• Financial (save or invest for a future goal)
  • Spiritual (prayer, meditate, read)

Which of these self-care activities can you fit in your schedule to help you rest and recharge and increase a sense of peace?

Stage 3: A Time to Reflect

Once you feel physically rested and recharged, spend some time reflecting on your experiences of the past year. Reflective writing or journaling to explore your past or present experiences, thoughts and emotions can be healing and restorative in several ways. It can help manage anxiety, reduce stress and help you identify triggers that lead to unhealthy behaviours.

2022 Journal

Reflective journaling can help you unravel problems and uncover new ways to cope with life stressors, in the same that chatting to a trusted friend or family member can help ease a burden.

Stage 4: A Time to Take Stock

Do you tend to focus more on what’s wrong in your life, or do you look for the proverbial silver lining in the challenges that come your way?

What’s there to be grateful for?

Research shows that counting our blessings, or focusing on gratitude, can help us feel happier, improve our health, deal better with adversity. It can generate more positive emotions and help us build strong relationships.

Gratitude or ‘gratia‘ is a word derived from Latin, meaning grace, graciousness, or gratefulness. It is acknowledging the goodness in one’s life that is often attributed to a source beyond ourselves. This can relate to people, nature or a higher power.

As you reflect on the past year, you may be pleasantly surprised to notice the smallest blessings you may have overlooked or forgotten.

Recall the four seasons in 2021. For each season, can you list at least 1-3 things you feel grateful for?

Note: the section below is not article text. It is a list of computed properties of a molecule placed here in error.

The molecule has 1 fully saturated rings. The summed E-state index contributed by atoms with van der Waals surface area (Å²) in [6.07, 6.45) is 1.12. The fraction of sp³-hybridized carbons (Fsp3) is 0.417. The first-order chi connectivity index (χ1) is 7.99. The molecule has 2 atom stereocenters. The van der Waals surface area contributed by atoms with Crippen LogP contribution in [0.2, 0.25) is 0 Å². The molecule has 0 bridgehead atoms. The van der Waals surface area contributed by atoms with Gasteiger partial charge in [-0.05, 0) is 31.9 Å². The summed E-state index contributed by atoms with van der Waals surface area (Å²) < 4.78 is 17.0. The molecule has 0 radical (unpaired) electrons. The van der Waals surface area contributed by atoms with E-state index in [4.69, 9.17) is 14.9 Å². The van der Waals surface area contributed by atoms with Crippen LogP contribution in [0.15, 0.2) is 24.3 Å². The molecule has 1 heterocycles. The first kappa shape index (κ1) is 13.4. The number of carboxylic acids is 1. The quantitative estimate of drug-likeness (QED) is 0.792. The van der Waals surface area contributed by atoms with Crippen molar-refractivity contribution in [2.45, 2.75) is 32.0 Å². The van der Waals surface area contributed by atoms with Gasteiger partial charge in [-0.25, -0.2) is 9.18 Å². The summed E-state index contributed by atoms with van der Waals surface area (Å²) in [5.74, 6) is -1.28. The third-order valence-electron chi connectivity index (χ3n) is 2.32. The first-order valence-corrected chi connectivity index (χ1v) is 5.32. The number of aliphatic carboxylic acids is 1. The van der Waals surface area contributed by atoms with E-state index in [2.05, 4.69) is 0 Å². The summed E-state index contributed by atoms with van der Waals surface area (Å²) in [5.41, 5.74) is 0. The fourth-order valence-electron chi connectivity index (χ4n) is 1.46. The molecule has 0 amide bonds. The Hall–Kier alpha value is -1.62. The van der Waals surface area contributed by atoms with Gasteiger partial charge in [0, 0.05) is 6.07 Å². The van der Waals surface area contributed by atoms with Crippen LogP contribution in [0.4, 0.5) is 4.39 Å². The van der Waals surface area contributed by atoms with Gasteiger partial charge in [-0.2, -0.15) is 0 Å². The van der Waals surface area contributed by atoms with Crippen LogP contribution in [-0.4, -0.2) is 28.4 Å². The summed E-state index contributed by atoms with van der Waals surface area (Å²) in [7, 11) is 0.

Let’s Keep it Real

For the past two years, we’ve lived through a pandemic that turned our world inside out. It fractured the very fabric of society, with loss and grief affecting families across the globe. It disrupted the world economies, impacting the way we work, educate and socialise. Ultimately, it forced us to pause and re-evaluate everything that matters.

  • In which ways have you felt those shifts?
  • What did you learn about yourself as you moved through the hard experiences?
  • How has it strengthened your resilience and character?

No experience is ever a waste. Depending on your outlook, every milestone and challenge you faced last year has the capacity to evolve you to become your best self.

Stage 5: A Time for a New Word

As you get ready to fully step into this new year, what are your dreams and aspirations for the future? More importantly, how can you turn abstract desires into concrete goals?

When planning for the future, many find it helpful to come up with a word for the year. Your word can capture all your goals and plans and serve as a signpost as you move through the seasons. You can apply your word to the main pillars in your life, including health, family, self-care, spirituality, career, and community. At the end of the year, you will notice how your word for the year may have guided your big decisions and goals.

Spend some time thinking about the year ahead and one word that can capture your goals.

I hope you found these five steps helpful to bring closure to 2021 and help prepare you for 2022. May your year be full of fresh hope and unexpected possibilities!

If you need more inspiration to step into the new year, feel free to browse through the Resource Library for tools, such as the free 2022 Mind Map or the 2022 Journal, to support you towards purposeful living.